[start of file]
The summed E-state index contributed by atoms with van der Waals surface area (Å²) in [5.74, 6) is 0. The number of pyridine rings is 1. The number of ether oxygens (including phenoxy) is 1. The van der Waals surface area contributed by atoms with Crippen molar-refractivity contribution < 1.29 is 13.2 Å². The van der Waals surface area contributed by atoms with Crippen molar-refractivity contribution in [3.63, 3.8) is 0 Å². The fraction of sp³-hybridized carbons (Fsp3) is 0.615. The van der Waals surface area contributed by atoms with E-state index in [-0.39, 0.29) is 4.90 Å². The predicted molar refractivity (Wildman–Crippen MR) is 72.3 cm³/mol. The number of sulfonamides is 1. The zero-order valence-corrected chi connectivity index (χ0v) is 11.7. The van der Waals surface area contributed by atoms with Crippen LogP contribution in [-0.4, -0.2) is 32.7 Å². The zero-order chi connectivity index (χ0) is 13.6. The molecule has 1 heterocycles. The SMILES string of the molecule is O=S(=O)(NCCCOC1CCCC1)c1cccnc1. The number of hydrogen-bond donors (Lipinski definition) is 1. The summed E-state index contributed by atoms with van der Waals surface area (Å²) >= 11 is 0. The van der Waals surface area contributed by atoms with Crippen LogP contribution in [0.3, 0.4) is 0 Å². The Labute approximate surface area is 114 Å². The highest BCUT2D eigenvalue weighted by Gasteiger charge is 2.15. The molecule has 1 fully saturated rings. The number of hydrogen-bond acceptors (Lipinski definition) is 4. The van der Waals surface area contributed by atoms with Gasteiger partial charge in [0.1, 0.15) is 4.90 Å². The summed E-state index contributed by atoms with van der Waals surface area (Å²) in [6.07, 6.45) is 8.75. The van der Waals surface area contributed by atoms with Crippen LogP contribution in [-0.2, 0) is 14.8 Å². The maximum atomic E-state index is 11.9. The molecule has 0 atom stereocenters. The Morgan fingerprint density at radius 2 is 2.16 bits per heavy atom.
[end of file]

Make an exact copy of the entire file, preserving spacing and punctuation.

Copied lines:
The summed E-state index contributed by atoms with van der Waals surface area (Å²) in [5.74, 6) is 0. The number of pyridine rings is 1. The number of ether oxygens (including phenoxy) is 1. The van der Waals surface area contributed by atoms with Crippen molar-refractivity contribution < 1.29 is 13.2 Å². The van der Waals surface area contributed by atoms with Crippen molar-refractivity contribution in [3.63, 3.8) is 0 Å². The fraction of sp³-hybridized carbons (Fsp3) is 0.615. The van der Waals surface area contributed by atoms with E-state index in [-0.39, 0.29) is 4.90 Å². The predicted molar refractivity (Wildman–Crippen MR) is 72.3 cm³/mol. The number of sulfonamides is 1. The zero-order valence-corrected chi connectivity index (χ0v) is 11.7. The van der Waals surface area contributed by atoms with Crippen LogP contribution in [-0.4, -0.2) is 32.7 Å². The zero-order chi connectivity index (χ0) is 13.6. The molecule has 1 heterocycles. The SMILES string of the molecule is O=S(=O)(NCCCOC1CCCC1)c1cccnc1. The number of hydrogen-bond donors (Lipinski definition) is 1. The summed E-state index contributed by atoms with van der Waals surface area (Å²) >= 11 is 0. The van der Waals surface area contributed by atoms with Crippen LogP contribution in [0.3, 0.4) is 0 Å². The Labute approximate surface area is 114 Å². The highest BCUT2D eigenvalue weighted by Gasteiger charge is 2.15. The molecule has 1 fully saturated rings. The number of hydrogen-bond acceptors (Lipinski definition) is 4. The van der Waals surface area contributed by atoms with Gasteiger partial charge in [0.1, 0.15) is 4.90 Å². The summed E-state index contributed by atoms with van der Waals surface area (Å²) in [6.07, 6.45) is 8.75. The van der Waals surface area contributed by atoms with Crippen LogP contribution in [-0.2, 0) is 14.8 Å². The maximum atomic E-state index is 11.9. The molecule has 0 atom stereocenters. The Morgan fingerprint density at radius 2 is 2.16 bits per heavy atom.